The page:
Thursday, February 27, 2020

Neo-Nazi Patrik Mathews’s arrest highlights Ottawa’s support for Ukrainian far right

Canada Ukraine fascism military Nazi police war politics

The recent arrest of a Canadian neo-Nazi on the run in the United States should embarrass the federal government — and not just for the obvious reasons.

Last week former Canadian Forces engineer Patrik Mathews pled not guilty to gun charges, a month after he was arrested by the FBI. The prosecution says he called for the poisoning of water supplies and derailment of trains in order to provoke conflict leading to the creation of a white ethnostate. Mathews had fled southward in August after he was outed as a recruiter for The Base, a neo-Nazi group that helped him go underground in the U.S.

Mathews’s case, of course, highlights concern about white supremacists in the Canadian Forces. While the issue has received recent attention, it’s as old as the Canadian military. Many commentators point to the 1990s Somalia affair, when Canadian soldiers tortured and murdered a Somali teenager while on a humanitarian mission, but up to the end of World War II, Royal Canadian Navy policy said that “candidates must be of pure European descent.” In other words, the problem of racism in the Canadian Forces is structural and longstanding, never having been properly acknowledged and dealt with.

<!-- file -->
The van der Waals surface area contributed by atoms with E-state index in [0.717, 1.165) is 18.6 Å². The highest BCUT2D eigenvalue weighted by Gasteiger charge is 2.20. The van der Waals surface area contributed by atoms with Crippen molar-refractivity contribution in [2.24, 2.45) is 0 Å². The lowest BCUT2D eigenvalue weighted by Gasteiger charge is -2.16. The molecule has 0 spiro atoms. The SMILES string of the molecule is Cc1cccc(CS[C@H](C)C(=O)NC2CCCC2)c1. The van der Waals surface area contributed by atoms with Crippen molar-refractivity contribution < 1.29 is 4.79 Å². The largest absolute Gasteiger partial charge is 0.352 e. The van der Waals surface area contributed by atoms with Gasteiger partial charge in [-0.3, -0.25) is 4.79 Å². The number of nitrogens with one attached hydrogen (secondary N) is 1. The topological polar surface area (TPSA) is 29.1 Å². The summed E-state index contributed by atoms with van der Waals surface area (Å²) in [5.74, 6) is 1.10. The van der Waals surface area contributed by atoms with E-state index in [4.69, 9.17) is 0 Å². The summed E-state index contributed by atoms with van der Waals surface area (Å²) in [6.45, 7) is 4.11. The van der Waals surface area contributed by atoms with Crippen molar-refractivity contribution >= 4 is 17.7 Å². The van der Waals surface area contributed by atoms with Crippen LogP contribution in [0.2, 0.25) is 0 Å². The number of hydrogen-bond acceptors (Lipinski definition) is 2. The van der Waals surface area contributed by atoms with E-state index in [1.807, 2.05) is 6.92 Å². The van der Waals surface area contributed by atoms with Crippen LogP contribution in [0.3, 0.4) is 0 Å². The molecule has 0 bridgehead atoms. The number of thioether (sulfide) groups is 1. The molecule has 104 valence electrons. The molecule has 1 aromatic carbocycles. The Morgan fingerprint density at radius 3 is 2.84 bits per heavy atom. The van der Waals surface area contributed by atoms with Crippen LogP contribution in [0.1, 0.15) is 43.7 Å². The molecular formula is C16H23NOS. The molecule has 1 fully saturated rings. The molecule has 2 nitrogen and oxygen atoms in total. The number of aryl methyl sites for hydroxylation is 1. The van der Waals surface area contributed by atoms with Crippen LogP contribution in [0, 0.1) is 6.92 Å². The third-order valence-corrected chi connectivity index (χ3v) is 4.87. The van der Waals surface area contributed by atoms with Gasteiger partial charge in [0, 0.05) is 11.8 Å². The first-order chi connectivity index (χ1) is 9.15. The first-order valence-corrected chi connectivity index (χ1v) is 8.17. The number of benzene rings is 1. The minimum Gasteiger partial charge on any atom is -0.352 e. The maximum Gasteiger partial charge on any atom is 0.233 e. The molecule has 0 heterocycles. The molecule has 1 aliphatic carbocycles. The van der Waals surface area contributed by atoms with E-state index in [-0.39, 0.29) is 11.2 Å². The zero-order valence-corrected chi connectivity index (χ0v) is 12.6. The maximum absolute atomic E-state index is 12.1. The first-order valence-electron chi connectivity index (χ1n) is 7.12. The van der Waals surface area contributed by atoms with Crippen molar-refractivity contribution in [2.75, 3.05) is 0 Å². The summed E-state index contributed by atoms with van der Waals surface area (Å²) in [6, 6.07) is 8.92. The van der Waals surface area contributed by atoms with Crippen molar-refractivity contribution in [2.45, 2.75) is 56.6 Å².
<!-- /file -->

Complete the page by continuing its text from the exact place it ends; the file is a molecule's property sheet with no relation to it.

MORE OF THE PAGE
But there is another angle to Mathews’s arrest that should concern every Canadian worried about the rise of the far right. The Base has ties to the most well-organized neo-Nazis in the world — whom Ottawa has not only failed to condemn, but in fact bolstered.

In 2014 the far right benefited from the right-wing nationalist EuroMaidan movement that ousted Ukrainian president Viktor Yanukovych. Ottawa supported the U.S.-backed coup against Yanukovych, who was oscillating between the European Union and Russia. In July 2015 the Canadian Press reported that opposition protesters were camped in the Canadian Embassy for a week during the February 2014 rebellion against Yanukovych. And since the mid-2000s, Canada has provided significant support to right-wing, nationalist opponents of Russia in Ukraine.  (more)...


Canada Ukraine fascism military Nazi police war politics

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